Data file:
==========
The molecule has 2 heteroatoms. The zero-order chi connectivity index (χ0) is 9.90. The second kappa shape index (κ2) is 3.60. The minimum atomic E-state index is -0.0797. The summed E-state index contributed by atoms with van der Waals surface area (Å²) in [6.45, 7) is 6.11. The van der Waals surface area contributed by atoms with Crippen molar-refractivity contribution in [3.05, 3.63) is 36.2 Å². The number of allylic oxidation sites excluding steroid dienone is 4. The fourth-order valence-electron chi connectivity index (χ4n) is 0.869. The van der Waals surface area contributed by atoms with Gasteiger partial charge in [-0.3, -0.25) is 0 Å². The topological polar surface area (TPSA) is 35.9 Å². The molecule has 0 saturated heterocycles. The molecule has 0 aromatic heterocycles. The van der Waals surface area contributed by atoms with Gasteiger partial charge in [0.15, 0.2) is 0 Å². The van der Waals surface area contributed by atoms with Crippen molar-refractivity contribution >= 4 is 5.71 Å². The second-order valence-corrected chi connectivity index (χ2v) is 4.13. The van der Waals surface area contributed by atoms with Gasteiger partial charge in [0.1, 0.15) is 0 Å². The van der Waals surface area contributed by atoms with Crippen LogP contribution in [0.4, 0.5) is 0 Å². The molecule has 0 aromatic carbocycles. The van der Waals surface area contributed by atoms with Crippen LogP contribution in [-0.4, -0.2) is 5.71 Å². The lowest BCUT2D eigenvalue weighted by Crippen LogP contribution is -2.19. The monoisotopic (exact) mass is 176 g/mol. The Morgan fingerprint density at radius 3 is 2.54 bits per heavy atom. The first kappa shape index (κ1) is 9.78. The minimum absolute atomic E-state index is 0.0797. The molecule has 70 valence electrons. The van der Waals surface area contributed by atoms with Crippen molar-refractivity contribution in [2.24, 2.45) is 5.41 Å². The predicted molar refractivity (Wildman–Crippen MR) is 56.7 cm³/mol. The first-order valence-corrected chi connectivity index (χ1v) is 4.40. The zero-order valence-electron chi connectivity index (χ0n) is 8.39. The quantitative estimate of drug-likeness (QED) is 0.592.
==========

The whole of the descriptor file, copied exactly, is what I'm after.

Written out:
The molecule has 2 heteroatoms. The zero-order chi connectivity index (χ0) is 9.90. The second kappa shape index (κ2) is 3.60. The minimum atomic E-state index is -0.0797. The summed E-state index contributed by atoms with van der Waals surface area (Å²) in [6.45, 7) is 6.11. The van der Waals surface area contributed by atoms with Crippen molar-refractivity contribution in [3.05, 3.63) is 36.2 Å². The number of allylic oxidation sites excluding steroid dienone is 4. The fourth-order valence-electron chi connectivity index (χ4n) is 0.869. The van der Waals surface area contributed by atoms with Gasteiger partial charge in [-0.3, -0.25) is 0 Å². The topological polar surface area (TPSA) is 35.9 Å². The molecule has 0 saturated heterocycles. The molecule has 0 aromatic heterocycles. The van der Waals surface area contributed by atoms with Gasteiger partial charge in [0.15, 0.2) is 0 Å². The van der Waals surface area contributed by atoms with Crippen molar-refractivity contribution >= 4 is 5.71 Å². The second-order valence-corrected chi connectivity index (χ2v) is 4.13. The van der Waals surface area contributed by atoms with Gasteiger partial charge in [0.1, 0.15) is 0 Å². The van der Waals surface area contributed by atoms with Crippen LogP contribution in [0.4, 0.5) is 0 Å². The molecule has 0 aromatic carbocycles. The van der Waals surface area contributed by atoms with Crippen LogP contribution in [-0.4, -0.2) is 5.71 Å². The lowest BCUT2D eigenvalue weighted by Crippen LogP contribution is -2.19. The monoisotopic (exact) mass is 176 g/mol. The Morgan fingerprint density at radius 3 is 2.54 bits per heavy atom. The first kappa shape index (κ1) is 9.78. The minimum absolute atomic E-state index is 0.0797. The molecule has 70 valence electrons. The van der Waals surface area contributed by atoms with Crippen molar-refractivity contribution in [2.24, 2.45) is 5.41 Å². The predicted molar refractivity (Wildman–Crippen MR) is 56.7 cm³/mol. The first-order valence-corrected chi connectivity index (χ1v) is 4.40. The zero-order valence-electron chi connectivity index (χ0n) is 8.39. The quantitative estimate of drug-likeness (QED) is 0.592.